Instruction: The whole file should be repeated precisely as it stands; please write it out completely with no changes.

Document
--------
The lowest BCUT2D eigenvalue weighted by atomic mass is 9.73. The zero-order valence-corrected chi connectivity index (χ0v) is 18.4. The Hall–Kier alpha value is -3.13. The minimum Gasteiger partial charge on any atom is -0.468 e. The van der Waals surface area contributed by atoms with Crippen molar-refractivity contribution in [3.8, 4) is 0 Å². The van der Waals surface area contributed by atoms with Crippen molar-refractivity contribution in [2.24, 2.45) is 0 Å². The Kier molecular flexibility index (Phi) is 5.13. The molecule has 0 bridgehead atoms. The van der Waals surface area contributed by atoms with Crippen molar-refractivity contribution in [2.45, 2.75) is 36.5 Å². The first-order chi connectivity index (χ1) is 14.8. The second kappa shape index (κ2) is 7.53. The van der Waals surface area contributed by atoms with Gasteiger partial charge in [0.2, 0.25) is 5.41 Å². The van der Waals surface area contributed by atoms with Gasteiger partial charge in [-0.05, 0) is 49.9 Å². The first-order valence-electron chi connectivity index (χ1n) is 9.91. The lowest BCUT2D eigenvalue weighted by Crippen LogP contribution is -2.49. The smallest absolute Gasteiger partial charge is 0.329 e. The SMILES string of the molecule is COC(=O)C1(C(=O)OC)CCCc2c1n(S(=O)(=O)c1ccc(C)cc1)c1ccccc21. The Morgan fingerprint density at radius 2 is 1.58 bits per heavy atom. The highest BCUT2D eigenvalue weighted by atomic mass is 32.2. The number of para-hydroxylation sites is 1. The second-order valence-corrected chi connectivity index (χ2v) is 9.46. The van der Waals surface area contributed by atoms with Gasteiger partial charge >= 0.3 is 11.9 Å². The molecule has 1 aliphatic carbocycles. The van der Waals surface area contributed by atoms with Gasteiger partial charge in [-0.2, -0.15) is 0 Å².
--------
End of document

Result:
The lowest BCUT2D eigenvalue weighted by atomic mass is 9.73. The zero-order valence-corrected chi connectivity index (χ0v) is 18.4. The Hall–Kier alpha value is -3.13. The minimum Gasteiger partial charge on any atom is -0.468 e. The van der Waals surface area contributed by atoms with Crippen molar-refractivity contribution in [3.8, 4) is 0 Å². The van der Waals surface area contributed by atoms with Crippen molar-refractivity contribution in [2.24, 2.45) is 0 Å². The Kier molecular flexibility index (Phi) is 5.13. The molecule has 0 bridgehead atoms. The van der Waals surface area contributed by atoms with Crippen molar-refractivity contribution in [2.45, 2.75) is 36.5 Å². The first-order chi connectivity index (χ1) is 14.8. The second kappa shape index (κ2) is 7.53. The van der Waals surface area contributed by atoms with Gasteiger partial charge in [0.2, 0.25) is 5.41 Å². The van der Waals surface area contributed by atoms with Gasteiger partial charge in [-0.05, 0) is 49.9 Å². The first-order valence-electron chi connectivity index (χ1n) is 9.91. The lowest BCUT2D eigenvalue weighted by Crippen LogP contribution is -2.49. The smallest absolute Gasteiger partial charge is 0.329 e. The SMILES string of the molecule is COC(=O)C1(C(=O)OC)CCCc2c1n(S(=O)(=O)c1ccc(C)cc1)c1ccccc21. The Morgan fingerprint density at radius 2 is 1.58 bits per heavy atom. The highest BCUT2D eigenvalue weighted by atomic mass is 32.2. The number of para-hydroxylation sites is 1. The second-order valence-corrected chi connectivity index (χ2v) is 9.46. The van der Waals surface area contributed by atoms with Gasteiger partial charge >= 0.3 is 11.9 Å². The molecule has 1 aliphatic carbocycles. The van der Waals surface area contributed by atoms with Gasteiger partial charge in [-0.2, -0.15) is 0 Å².